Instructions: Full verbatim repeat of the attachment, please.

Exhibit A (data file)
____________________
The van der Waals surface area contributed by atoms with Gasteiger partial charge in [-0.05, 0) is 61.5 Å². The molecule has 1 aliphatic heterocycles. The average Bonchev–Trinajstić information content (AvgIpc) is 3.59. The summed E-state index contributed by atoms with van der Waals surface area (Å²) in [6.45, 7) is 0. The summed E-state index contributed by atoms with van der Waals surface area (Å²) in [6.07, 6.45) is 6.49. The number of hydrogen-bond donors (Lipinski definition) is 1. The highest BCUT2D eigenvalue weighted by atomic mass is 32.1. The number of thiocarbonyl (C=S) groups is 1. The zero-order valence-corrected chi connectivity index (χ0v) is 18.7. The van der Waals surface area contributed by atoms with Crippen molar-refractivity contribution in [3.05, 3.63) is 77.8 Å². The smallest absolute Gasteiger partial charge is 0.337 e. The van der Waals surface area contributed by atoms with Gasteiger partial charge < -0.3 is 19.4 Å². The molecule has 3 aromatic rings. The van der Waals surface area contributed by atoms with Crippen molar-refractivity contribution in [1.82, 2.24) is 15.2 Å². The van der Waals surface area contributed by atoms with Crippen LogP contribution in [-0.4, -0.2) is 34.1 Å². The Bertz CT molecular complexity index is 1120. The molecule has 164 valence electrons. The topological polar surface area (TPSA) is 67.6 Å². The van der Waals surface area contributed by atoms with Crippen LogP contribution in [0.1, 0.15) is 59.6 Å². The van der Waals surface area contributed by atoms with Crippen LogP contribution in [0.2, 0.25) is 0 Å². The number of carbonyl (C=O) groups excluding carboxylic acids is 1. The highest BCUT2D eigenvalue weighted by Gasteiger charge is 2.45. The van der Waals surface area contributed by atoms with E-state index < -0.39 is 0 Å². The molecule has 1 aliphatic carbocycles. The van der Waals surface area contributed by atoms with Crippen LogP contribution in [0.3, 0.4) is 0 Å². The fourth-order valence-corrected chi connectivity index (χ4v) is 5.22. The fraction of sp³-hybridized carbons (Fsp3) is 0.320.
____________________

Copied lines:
The van der Waals surface area contributed by atoms with Gasteiger partial charge in [-0.05, 0) is 61.5 Å². The molecule has 1 aliphatic heterocycles. The average Bonchev–Trinajstić information content (AvgIpc) is 3.59. The summed E-state index contributed by atoms with van der Waals surface area (Å²) in [6.45, 7) is 0. The summed E-state index contributed by atoms with van der Waals surface area (Å²) in [6.07, 6.45) is 6.49. The number of hydrogen-bond donors (Lipinski definition) is 1. The highest BCUT2D eigenvalue weighted by atomic mass is 32.1. The number of thiocarbonyl (C=S) groups is 1. The zero-order valence-corrected chi connectivity index (χ0v) is 18.7. The van der Waals surface area contributed by atoms with Crippen molar-refractivity contribution in [3.05, 3.63) is 77.8 Å². The smallest absolute Gasteiger partial charge is 0.337 e. The van der Waals surface area contributed by atoms with Gasteiger partial charge < -0.3 is 19.4 Å². The molecule has 3 aromatic rings. The van der Waals surface area contributed by atoms with Crippen molar-refractivity contribution in [1.82, 2.24) is 15.2 Å². The van der Waals surface area contributed by atoms with Crippen LogP contribution in [-0.4, -0.2) is 34.1 Å². The Bertz CT molecular complexity index is 1120. The molecule has 164 valence electrons. The topological polar surface area (TPSA) is 67.6 Å². The van der Waals surface area contributed by atoms with Crippen LogP contribution in [0.1, 0.15) is 59.6 Å². The van der Waals surface area contributed by atoms with Crippen LogP contribution in [0.2, 0.25) is 0 Å². The number of carbonyl (C=O) groups excluding carboxylic acids is 1. The highest BCUT2D eigenvalue weighted by Gasteiger charge is 2.45. The van der Waals surface area contributed by atoms with E-state index < -0.39 is 0 Å². The molecule has 1 aliphatic carbocycles. The van der Waals surface area contributed by atoms with Crippen LogP contribution in [0.3, 0.4) is 0 Å². The fourth-order valence-corrected chi connectivity index (χ4v) is 5.22. The fraction of sp³-hybridized carbons (Fsp3) is 0.320.